What does all that mean? Well, it means that the letters ISO didn’t really stand for anything except for the name of an organization.
What is important is what ISO referred to, which was the sensitivity of the film. The emulsion on some films reacted quite slowly to light, and on other films much faster. Slower films had a smaller ISO number, like 25, 64, 100. Faster films had a higher number, like 200, 400, 800.
A slow film needed a relatively high level of light to create a well-exposed photo. That meant that to take a photo in darker conditions, you would need to use a fairly wide aperture and/or a fairly slow shutter speed to get a result. On the other hand, a faster film reacted to light a lot more quickly, so it needed much less exposure to light to take a photo.
Fast film sounds pretty good, doesn’t it? A chance to take a photo in any conditions without a tripod, and to freeze moving subjects with very fast shutter speeds. So why didn’t everyone just use fast films all the time?
The answer is that the advantages of fast films came with a trade-off; loss of image quality. The grains of emulsion on a fast film were larger, so a photo taken on a film with ISO 400 or 800 had a rougher, ‘grainier’ look. This may not have been a problem in a small print, but became quite apparent with big enlargements. Consequently, most professional photographers preferred to use slower films of 100 or 64 ISO for most of their work.
So is this just a lesson in ancient history? After all, you have a digital camera, so what does all this have to do with you. Well, it may surprise you to know that despite the huge revolution in technology, the essentials of ISO have not changed one bit.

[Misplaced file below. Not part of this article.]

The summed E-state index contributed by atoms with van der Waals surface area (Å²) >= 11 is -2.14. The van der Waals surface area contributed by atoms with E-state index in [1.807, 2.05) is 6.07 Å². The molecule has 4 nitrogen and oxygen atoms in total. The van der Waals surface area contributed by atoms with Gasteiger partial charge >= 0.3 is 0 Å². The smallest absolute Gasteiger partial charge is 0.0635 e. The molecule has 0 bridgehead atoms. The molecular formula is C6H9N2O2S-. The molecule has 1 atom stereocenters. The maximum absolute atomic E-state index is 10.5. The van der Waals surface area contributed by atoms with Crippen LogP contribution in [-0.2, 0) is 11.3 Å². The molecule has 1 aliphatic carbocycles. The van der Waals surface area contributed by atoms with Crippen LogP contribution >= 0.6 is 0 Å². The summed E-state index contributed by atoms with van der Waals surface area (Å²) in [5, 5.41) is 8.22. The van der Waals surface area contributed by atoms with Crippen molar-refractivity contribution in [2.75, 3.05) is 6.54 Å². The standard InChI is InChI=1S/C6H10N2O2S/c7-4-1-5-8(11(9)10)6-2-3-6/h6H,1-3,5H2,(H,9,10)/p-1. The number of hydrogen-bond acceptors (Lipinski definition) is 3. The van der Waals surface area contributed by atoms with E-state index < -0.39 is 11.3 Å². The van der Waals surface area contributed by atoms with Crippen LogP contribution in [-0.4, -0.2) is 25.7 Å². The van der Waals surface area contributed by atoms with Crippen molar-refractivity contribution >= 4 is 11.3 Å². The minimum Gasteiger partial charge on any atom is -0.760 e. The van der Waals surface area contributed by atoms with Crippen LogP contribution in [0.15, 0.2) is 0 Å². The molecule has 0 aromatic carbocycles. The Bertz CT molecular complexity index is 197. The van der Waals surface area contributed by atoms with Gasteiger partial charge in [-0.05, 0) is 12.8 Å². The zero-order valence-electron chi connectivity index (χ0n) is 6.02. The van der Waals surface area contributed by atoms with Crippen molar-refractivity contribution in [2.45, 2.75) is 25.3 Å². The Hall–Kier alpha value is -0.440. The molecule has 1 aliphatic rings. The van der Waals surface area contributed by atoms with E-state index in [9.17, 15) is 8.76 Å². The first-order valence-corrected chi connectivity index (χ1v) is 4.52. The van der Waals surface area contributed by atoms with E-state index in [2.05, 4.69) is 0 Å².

Your camera should allow you the option of adjusting your ISO setting. Just like in the days of film, if you set your ISO to a low number like 100, you will need more light to create a correct exposure. That means that you may need to keep a tripod handy for cloudy days, and in certain low-light situations you may not always get the aperture and shutter speed settings you want. If you set your ISO to 400 or 800, your camera will become much more sensitive to light; you will be able to shoot in exactly the same conditions without a tripod, and with greater flexibility to choose the aperture and shutter speeds you want.
But here is the amazing part. Higher ISO settings still come with the same trade-off that once existed with film. Along with the speedier sensitivity to light, you can also expect the image to have a grainier finish. I don’t know if it is pixelation, or digital noise, or a combination of both, but it is generally understood that for all their advantages, high ISO photos come with a reduction of image quality that becomes more obvious the more you enlarge the image.
So there you have a quick introduction to what ISO is all about. Perhaps I am just showing my age, but I find this subject easier to explain in old-technology terms. For many people it is easier to visualize when related to something solid like film, rather than something that happens on a computer chip. Anyway, I hope this helps you if you have had trouble understanding what ISO is all about.
About the Author:
Andrew Goodall writes for http://www.naturesimage.com.au and is a nature photographer based in Australia. He manages a gallery in Montville full of landscape photography from throughout Australia.